2. When a country runs a nominal trade surplus, especially one as large as China’s in 2015, there are certain things that happen. For instance, the surplus financial inflow creates additional liquidity, demand, wages are pushed up, the currency appreciates, and other spillover effects.  To be very kind absolutely none of these things are happening in China.  In fact, the exact opposite is happening.  If China was running a trade surplus, then the PBOC would have to be pushing the RMB down not keep it from dropping.  This brings us back to the difference between actual/true, real, and nominal growth.  China may have actual/true official growth of 6.9% if we consider the trade surplus actual/true.  However, based upon the financial flows that accompany a trade surplus and the spillover effects, we absolutely cannot say that China has a nominal/cash trade surplus and this has significant implications for what we see in the economy.  One way to think about this is   an accounting trick companies frequently use to boost their profits.  A common trick of companies the world over if they need a quarterly profit boost is write up the value of some of the assets on their books.  There has been no real change to the company other than an accounting trick.  That is essentially what is happening here.  The domestic cash flow, both for firms and surplus cash flow into China, simply is not present to associate with a trade surplus equal to 5.5% of GDP and the accompanying GDP growth.  What is happening is essentially an accounting trick. You can’t say growth exists but that none of the positive things that go with it do not.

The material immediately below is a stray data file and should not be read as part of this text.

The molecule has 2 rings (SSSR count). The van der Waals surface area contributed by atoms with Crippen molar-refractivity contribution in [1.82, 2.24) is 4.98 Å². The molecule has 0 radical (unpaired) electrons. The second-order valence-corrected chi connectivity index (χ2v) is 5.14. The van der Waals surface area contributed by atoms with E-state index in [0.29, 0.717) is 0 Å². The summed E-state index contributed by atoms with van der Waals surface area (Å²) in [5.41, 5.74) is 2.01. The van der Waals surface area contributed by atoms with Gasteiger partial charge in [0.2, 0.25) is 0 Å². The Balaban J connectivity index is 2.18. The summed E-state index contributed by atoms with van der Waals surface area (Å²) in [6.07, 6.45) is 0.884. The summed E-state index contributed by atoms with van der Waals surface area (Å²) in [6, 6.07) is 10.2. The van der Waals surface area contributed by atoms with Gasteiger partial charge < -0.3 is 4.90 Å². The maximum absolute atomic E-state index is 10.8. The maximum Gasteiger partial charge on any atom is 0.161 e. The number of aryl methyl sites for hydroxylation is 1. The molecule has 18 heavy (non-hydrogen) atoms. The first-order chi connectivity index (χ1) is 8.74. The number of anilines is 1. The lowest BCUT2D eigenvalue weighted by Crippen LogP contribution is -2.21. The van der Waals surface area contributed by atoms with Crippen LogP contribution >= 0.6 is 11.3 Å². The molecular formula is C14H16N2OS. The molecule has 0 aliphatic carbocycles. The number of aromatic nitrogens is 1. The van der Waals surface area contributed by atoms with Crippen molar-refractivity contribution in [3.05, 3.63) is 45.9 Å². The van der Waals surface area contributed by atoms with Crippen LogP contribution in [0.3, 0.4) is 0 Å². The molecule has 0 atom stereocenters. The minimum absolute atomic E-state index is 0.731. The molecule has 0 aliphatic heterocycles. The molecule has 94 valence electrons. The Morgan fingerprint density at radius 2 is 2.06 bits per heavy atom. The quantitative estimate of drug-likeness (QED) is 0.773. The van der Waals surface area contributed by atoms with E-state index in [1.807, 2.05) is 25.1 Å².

3. Simon raises the very real issue about the capital flight being savings, which whether it is kept in China or the around the world, boosts national wealth and income. From a national accounting perspective, he is totally correct.  If it is a simple matter of portfolio diversification, then the savings relationship in national income accounting still holds and growth goes up.  However, for many reasons I think the story is more complicated and not as positive.  The primary reason is that money leaving China is not a simple story of portfolio diversification.  Foreign assets owned by China from September 2014 to September 2015 are essentially unchanged.  In a year when nearly $1 trillion left China via fraudulent payments, official assets are unchanged.  This matters because the money leaving China is designed to stay off the grid, underground, out of sight, unknown to Chinese authorities.  Why does this matter? If it was a simple matter of portfolio diversification, like companies want to expand abroad, we would expect it to show up in official statistics even in China.  However, it is not a simple matter of portfolio diversification.  The intent behind this money, I strongly suspect and related data supports the idea, is permanent expatriation of capital out of China.  By that I mean, this money is leaving China and never coming back.  Wealth managers survey of clients for a number of years have found that wealthy clients are actively looking to leave China.  The number one sending country of immigrants into the United States is now China and it would not be surprising if other countries like Australia, New Zealand, Canada, and the UK (just to name a few) were not experiencing similar influxes.  The Chinese immigrants into these countries however are not the poor, hungry immigrants that arrived in Ellis Island but families buying businesses to obtain visas or attend graduate schools that lead to permanent residency.  They bring with them large amounts of capital that is coming from China.  According to some data, 90% of Chinese students that go to the United States for either college or graduate school, stay there never to come back except for vacation or to visit their parents.  Stories of cities seeing real estate prices sky rocket and Chinese become a primary language are common from Sydney to Vancouver and London but more importantly, the visas and residence permits that come with them.  Anecdotally, everyone in China above a certain income threshold has either plans to ultimately leave or contingency/fall back plans in case they need to leave.  Getting back to the point about how to interpret this financial flow, if it was pure portfolio diversification, there would be a case to incorporate some percentage of this outflow into national accounting based upon GDP.  However, based upon the illicit method of its departure, the accompanying asset purchases, and simultaneous emigration I do not think you can say this is standard portfolio diversification.  A major portion of the money leaving China that we are discussing here, the nearly $1 trillion in fraudulent payments, is not for domestic business expansion but rather permanent or quasi-permanent capital flight. Real portfolio diversification has no reason to use this channel so at the least this needs to be called a hedging strategy and much of it permanent capital flight.  The other thing is that despite people just waking up to this capital flight, this started in 2012 and has been growing every year.  It did not reach a critical mass until about 18 months ago, but this is not a new phenomenon.